The Synod also highlighted that campaign expenditure is Australia is made up of a high proportion of funding from private sources compared to other OECD countries (see Table 6.1). Based on the above funding figures from the 2013 federal election, the Synod concluded that '86 per cent of the funds spent on the election appear to have come from private sources'.
Table 6.1: Balance between public and private funding to political parties as a percentage of total party income in selected OECD countries, 2007 to 2015
The unrestricted nature of election campaign spending has been described as having given rise to an 'arms race', whereby political parties feel a pressure to amass increasing amounts of money for their election campaigns through large donations. As noted in Chapter 2, the risk posed by this increased fundraising and spending on election campaigns was highlighted as early as 2008 in the then Labor Government's 'Electoral Reform Green Paper':
Spiralling costs of electioneering have created a campaigning 'arms race'—heightening the danger that fundraising pressures on political parties and candidates will open the door to donations that might attempt to buy access and influence.
As well as the risk of increased motivation and opportunity for undue influence through large donations, unrestricted campaign expenditure has been argued to reinforce the imbalance between minor and major parties that results from unequal private funding; that is, the major parties are able to secure an unfair advantage over their minor party competitors.
Professor Tham's submission reflected on this 'unfair playing field' between major and minor parties:
The flow of private money creates a dramatic funding inequality amongst the parties.
Come election time then, the playing field is far from level. Armed with larger war chests, the major parties are able to vastly outspend their competitors.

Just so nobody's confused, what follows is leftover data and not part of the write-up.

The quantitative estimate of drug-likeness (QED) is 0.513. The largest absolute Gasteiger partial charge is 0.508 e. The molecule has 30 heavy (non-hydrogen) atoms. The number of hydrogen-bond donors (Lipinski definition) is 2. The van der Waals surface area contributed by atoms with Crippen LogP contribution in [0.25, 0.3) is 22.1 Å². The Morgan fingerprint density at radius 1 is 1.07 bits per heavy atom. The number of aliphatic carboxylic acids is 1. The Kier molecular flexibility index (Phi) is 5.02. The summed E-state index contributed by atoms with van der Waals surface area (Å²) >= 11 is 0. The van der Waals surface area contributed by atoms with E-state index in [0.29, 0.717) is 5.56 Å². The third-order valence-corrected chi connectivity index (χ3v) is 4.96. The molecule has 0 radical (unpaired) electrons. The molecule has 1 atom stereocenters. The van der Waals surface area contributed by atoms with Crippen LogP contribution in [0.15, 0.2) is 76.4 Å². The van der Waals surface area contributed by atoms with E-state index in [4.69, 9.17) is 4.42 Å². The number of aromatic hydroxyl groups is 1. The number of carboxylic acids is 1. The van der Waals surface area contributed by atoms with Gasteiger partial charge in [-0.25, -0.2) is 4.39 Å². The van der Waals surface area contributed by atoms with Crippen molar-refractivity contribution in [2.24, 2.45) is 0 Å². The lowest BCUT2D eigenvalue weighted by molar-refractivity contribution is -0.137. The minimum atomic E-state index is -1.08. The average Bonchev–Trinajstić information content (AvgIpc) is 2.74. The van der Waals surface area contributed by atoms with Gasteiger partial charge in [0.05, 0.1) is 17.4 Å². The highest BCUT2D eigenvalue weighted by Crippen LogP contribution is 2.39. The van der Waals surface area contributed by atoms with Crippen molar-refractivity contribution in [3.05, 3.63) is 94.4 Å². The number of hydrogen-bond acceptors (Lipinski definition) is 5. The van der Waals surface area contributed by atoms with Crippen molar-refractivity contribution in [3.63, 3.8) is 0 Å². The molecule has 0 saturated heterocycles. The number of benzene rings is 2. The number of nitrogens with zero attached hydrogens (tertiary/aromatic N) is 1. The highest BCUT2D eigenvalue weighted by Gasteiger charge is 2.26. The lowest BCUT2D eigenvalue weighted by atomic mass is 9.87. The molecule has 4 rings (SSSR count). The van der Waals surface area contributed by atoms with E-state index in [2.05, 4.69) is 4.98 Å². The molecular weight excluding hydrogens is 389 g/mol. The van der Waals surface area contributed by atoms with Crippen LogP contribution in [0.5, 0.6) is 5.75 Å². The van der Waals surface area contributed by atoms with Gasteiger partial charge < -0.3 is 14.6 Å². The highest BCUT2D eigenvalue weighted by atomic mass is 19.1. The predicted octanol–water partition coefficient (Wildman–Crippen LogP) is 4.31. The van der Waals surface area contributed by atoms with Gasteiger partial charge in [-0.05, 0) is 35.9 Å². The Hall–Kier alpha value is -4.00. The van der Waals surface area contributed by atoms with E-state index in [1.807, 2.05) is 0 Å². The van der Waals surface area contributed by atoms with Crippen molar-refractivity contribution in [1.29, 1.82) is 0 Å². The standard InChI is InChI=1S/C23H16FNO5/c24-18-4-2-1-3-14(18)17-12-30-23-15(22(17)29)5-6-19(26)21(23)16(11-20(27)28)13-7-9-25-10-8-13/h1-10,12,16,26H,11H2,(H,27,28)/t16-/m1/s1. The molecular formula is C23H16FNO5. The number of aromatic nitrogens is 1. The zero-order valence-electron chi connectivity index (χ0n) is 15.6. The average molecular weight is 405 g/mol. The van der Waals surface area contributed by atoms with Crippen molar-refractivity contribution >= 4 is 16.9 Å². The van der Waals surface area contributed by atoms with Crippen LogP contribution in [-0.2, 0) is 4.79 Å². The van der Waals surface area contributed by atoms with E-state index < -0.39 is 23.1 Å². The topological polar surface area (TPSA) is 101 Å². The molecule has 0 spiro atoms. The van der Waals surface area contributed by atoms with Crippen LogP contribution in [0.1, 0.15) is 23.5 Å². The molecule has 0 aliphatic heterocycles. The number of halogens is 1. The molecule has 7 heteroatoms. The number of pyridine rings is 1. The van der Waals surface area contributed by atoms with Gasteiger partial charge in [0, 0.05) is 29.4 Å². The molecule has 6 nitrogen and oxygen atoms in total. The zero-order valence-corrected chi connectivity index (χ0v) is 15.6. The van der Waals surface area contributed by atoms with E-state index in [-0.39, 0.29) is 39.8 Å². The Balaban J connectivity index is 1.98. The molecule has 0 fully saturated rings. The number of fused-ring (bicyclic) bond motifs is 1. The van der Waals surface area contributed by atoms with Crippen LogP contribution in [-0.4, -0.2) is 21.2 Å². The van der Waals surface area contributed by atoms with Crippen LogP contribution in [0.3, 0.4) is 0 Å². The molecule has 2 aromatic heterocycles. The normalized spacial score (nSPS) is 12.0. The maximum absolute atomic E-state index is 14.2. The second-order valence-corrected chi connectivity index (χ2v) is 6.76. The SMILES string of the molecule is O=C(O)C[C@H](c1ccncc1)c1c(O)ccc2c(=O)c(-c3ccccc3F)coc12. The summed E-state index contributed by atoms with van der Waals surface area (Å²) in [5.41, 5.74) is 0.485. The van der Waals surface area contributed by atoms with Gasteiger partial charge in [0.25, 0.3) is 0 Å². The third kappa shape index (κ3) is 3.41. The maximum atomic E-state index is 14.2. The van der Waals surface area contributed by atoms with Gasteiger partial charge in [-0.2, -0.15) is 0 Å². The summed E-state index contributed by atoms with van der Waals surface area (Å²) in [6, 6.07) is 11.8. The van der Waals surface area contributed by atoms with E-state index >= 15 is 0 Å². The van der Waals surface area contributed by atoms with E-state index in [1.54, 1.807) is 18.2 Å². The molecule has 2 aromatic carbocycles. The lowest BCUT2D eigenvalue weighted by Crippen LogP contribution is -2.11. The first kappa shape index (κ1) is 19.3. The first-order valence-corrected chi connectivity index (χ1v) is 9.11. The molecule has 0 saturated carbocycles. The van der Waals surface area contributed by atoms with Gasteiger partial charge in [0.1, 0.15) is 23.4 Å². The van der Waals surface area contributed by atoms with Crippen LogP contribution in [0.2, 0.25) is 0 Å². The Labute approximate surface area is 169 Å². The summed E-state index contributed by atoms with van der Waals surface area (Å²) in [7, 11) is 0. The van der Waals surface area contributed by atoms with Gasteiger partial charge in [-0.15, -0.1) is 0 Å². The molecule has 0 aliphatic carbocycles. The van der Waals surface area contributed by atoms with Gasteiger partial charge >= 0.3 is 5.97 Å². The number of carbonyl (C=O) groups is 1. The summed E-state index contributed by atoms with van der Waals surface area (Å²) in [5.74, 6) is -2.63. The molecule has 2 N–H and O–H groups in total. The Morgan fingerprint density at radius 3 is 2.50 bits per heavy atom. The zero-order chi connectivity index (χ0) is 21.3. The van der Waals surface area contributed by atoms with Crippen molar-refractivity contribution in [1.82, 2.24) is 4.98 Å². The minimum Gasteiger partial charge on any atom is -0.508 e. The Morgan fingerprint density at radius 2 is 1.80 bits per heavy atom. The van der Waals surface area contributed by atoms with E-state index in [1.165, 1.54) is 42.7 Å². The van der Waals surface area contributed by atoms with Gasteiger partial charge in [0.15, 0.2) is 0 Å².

As cited by Professor Tham, the above risks and consequences of escalating campaign expenditure were also underscored by the NSW Legislative Council's Select Committee on Electoral and Political Party Funding. The Select Committee expressed concern about escalating spending levels and noted that it 'does not consider this escalation to be healthy or sustainable'. The Select Committee contended that:
It [escalated spending] increases pressure on parties and candidates to engage in more fundraising, thus taking time from their other representative and policy functions; it squeezes minor parties and independents, who do not have access to the same resources as the major parties; and it makes it harder for new entrants to break into the political arena, thus adversely impacting on the diversity of political representation. The increased reliance on private funding also fosters strong ties between politicians and donors, giving rise to perceptions of undue influence.
Support for expenditure caps
Inquiry participants broadly supported the introduction of expenditure caps on election campaigns at the federal level. Submitters and witnesses argued that expenditure caps are necessary to promote fair electoral contests and to alleviate the risk of undue influence on the political process by reducing the need to raise funds through large donations.
ACF recommended limiting the amount political parties, candidates and independent advocacy organisations can spend on elections in order to 'remove the incentive for politicians to amass big money war chests, and ensure a level democratic playing field for everyone'.
TIA also endorsed introducing limits on campaign expenditure, submitting that '[s]pending by parties on overall election campaigns or in individual seats should be capped'.
Professor Tham's submission argued:
There are clear connections between the fairness rationale and election spending limits: if properly designed, they will facilitate open access to electoral contests by reducing the costs of meaningful campaigns, thereby increasing the competitiveness of these contests; they will assist in addressing the imbalance between the minor and major parties and will contain departures from ‘equality of arms’ amongst the major parties.